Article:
As for note books...I find that I have a proliferation of them in my life...8 in total (6 physical) : The catchall+morning journal at the WFH desk, another in the car, dinner table sketchbook, calligraphy notebook, hand drawing sketchbook, doodle zines, outlook work task manager, apple reminder personal task manager. I guess you could call my fifteen year old blog a ninth notebook!

My workflows goes from the physical catch-all's into the digital task managers and I never look back (aside from referencing the occasional blog post). Maybe a little more contemplation would be good, but once something gets hit with a green highlighter I never look back....

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Dec 8, 2023Liked by Carolyn Yoo

“I have been reading Tiago Forte’s Building a Second Brain to improve my current notetaking system…”

NOTETAKING! I have to SMH because good notes were my go-to during high school and college.

I was a scofflaw my entire life; cramming from good notes mere hours before a test was the method that got me through. I was a great test-taker! Did the notes get cataloged in my brain? Probably not; BUT the method developed my problem-solving skills and my ability to make decisions quickly and extemporize, while my colleagues were often paralyzed.

I was a hospital pharmacist, working 3rd shift, alone, caring for 200 inpatients across 4 hospitals and whoever presented at the Emergency Rooms; and yet I remained pretty calm and in control with the mantra, “There’s no cry’n and no dy’n on my shift; you’ll live to see another sunrise; sunset is another shift’s problem.”

I am firmly convinced that good note taking, taking risks and tempting fate at testing time molded me; I often told people that I was a problem-solver with a background in pharmacy.

“Not everything is important; In college I would highlight nearly everything in my textbooks and notes while studying for finals.”

That’s a very big key! A person must develop recognition. Kids in my classes in college would tape record the prof’s lectures and listen to them over and over. My gawd, college is a time for fun before the cold dip in the water of working for an unfit middle-manager; you can’t have time for fun if you are highlighting everything and listening to lectures repeatedly. Recognition is a skill developed over time and is inhibited when a person can’t recognize what’s important.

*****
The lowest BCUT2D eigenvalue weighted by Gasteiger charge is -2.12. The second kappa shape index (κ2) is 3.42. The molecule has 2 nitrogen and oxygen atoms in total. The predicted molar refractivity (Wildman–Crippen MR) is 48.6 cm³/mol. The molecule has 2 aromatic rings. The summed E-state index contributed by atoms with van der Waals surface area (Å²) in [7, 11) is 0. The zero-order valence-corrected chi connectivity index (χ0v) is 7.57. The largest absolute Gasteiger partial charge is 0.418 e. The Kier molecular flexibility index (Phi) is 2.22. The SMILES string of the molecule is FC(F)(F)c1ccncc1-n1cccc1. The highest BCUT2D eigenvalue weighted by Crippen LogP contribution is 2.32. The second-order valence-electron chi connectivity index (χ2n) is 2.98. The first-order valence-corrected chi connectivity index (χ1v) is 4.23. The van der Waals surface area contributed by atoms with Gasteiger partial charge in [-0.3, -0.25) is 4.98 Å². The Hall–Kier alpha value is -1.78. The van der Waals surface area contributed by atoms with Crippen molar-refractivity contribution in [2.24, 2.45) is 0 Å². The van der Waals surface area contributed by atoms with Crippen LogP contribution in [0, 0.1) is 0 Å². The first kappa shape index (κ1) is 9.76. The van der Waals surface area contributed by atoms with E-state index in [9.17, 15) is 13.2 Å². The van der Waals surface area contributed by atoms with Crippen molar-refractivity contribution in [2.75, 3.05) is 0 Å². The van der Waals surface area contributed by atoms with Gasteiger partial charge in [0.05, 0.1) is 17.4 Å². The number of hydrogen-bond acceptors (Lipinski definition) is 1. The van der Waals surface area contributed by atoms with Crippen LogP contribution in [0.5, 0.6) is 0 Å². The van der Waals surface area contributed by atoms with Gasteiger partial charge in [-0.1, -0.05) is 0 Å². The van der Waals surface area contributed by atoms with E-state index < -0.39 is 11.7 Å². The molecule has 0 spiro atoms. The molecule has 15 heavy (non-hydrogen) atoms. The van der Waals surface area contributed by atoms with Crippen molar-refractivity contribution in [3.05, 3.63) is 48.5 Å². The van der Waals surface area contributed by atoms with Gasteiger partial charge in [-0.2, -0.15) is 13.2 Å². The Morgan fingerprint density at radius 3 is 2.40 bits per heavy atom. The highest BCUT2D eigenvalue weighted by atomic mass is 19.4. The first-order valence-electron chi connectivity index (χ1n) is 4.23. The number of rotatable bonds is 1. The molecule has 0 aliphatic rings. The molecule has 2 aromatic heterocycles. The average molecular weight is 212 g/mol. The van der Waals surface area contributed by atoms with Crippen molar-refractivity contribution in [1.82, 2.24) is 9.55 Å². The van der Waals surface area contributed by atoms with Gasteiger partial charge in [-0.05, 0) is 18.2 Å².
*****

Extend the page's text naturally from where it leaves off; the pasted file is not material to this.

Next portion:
“Note taking alone might be considered a waste of time, but I see it as a diligence that can lead to better creative processing and making.”

Note taking is NOT a waste of time; neither is discerning highlighting. The creative process requires flexibility; ideas are all around a creative person every minute of the day. The key is to RELAX; you can’t capture every idea. But you will capture enough if you relax and just “be.”

Don’t make note taking into a ball and chain. Pressure that you put on yourself is the greatest inhibitor of creativity; you have a great foundation that you have built up over a lifetime and that should give you peace of mind. Trust yourself and enjoy all of it.

A lot of my advice and experience should be taken with a grain of salt since my gender is male; the Y chromosome makes us males lazy and always looking for shortcuts. The humans with two X chromosomes function differently, thank gawd! Success isn’t based on talent, it’s based on luck.

Sorry, I wrote way too much, as usual.

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Thank you for sharing. I would be curious to see how you use Notion as a creative. Maybe you can do a demo?

I use the Apple Notes app, Things app, a weekly paper to-do list using the main roles in my life based on Stephen Covey's ideas and a paper notebook. I am considering ( and have considered it for years and still did not purchase it!) using the Moleskin smart writing system so everything becomes digitized and can be saved.